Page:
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  • Writer's pictureThe San Juan Daily Star

Kamila Valieva stumbles and finishes fourth in women’s figure skating

Kamila Valieva of Russia fell while performing in the free skate.

By Juliet Macur

Kamila Valieva, Russia’s figure skating star and the favorite to win the women’s individual event by far, stunningly faltered several times on the ice Thursday, handing a victory to a Russian teammate after days of controversy over a doping scandal.

Considered by many to be one of the greatest figure skaters in recent history, Valieva, 15, slipped or fell at least four times as she skated to “Bolero.” She wept as she left the ice and finished fourth, the result avoiding the question of whether the outcome of the doping investigation would deny her a medal had she finished in the top three.

Her teammate, Anna Shcherbakova, with a nearly flawless performance, won with a score of 255.95. Another Russian, Alexandra Trusova, was second (251.73) and Kaori Sakamoto of Japan was third (233.13). Valieva’s score of 224.09 left her in fourth place.

It was a result as stunning as her previous performance in the Games and in international competitions.

Going into the event, Olympics officials took the extraordinary step of deciding that they would not award medals if Valieva finished in the top three after she was found to have had a banned drug in her system several weeks before the Olympics.

But at the end of the night, the flower ceremony — in this case, athletes are handed a toy panda that is the mascot of the Games — went off, a veneer of normalcy capping a week of turmoil in the sport.

Shcherbakova leapt into the air, arms aloft, as she accepted her souvenir. Trusova appeared dejected at first, was slow to join the ceremony and later looked stricken and rattled, her eyes wet, as she spoke softly to reporters in Russian. She took deep breaths and looked toward the floor as she walked away.

“I am not happy with the result, that’s why I was angry,” she said later. “I was disappointed.”

Shcherbakova said she had always dreamed of winning.

“Today,” she said, “I did it. I feel this feeling, and that was my goal, I think.”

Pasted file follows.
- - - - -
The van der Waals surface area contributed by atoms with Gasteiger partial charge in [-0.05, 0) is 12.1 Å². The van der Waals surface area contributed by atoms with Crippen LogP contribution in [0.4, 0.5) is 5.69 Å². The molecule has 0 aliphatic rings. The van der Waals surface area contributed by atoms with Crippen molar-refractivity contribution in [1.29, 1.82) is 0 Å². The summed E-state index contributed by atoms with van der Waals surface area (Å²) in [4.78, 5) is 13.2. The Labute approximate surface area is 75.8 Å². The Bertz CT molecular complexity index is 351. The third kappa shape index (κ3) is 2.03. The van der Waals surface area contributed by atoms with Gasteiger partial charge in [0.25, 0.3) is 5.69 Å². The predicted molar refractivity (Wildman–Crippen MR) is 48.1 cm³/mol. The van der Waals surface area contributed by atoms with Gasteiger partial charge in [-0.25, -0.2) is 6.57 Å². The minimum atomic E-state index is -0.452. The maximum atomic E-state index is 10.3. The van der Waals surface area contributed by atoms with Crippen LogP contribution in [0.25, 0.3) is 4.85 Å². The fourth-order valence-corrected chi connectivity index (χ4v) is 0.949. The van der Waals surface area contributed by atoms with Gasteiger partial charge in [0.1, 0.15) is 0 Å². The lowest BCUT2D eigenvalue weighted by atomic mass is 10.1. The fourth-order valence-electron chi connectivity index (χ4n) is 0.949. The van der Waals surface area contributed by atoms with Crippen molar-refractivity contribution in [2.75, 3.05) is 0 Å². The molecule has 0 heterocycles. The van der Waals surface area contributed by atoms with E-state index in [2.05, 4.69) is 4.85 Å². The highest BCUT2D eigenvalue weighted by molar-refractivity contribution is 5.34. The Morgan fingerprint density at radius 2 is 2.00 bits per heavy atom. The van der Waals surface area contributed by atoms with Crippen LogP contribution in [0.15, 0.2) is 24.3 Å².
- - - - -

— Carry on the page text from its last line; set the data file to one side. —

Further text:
She brushed aside the whirlwind of the week, saying she never thinks about “negative moments.” She went on: “I know that they are always around us, but that’s OK.” She added that she could “see everything,” but that the most important thing she could do was to skate.

She said she was happy about her victory, but added: “On the other hand, I feel this emptiness inside.”

Sakamoto exulted.

“To be honest, I was very surprised that I won bronze,” she told reporters. “I am simply quite happy for now.”

A medal ceremony for the three women will take place later.

But the medal ceremony for the team event that Russia won on the strength of Valieva’s performance was postponed indefinitely after her positive test from a urine sample she gave in December was made public last week. The United States won silver; Japan, the bronze.

Valieva was cleared to compete in the women’s individual event just a day before it began with the short program Tuesday. According to an interview on Russia’s Channel One, the state-run TV station, she said she had not slept at all Sunday night after spending seven hours in a hearing with a panel of arbitrators considering her participation in these Games. In the end, the panel decided that barring her from competition would cause her “irreparable harm.”

“I’m happy but emotionally I’m tired, so this is tears of happiness, I think, mixed with a bit of sorrow,” she told Channel One. “But I’m surely happy to be at the Olympic Games and to try to represent our country, and I hope I will fully focus and demonstrate my results.”

Valieva came into the free skate in the lead after scoring 82.16 points in the short program. Shcherbakova, the current world champion, was second, with 80.20 points.

The Russian skaters began with a huge advantage. The base values for their free skate performances were so high that they could make mistakes and still separate themselves from most of the pack.

One particular skill that tallied lots of points was their quadruple jumps, which only a dozen women have landed in international competition. The quad is worth so much that it is hard for skaters without one to keep up. In last week’s team event, Valieva became the first woman to land a quadruple jump in the Olympics.

But her stumbles Thursday were enough to send her score below Sakamoto’s and keep her off the podium, even though Sakamoto did not have a quad in her repertoire.

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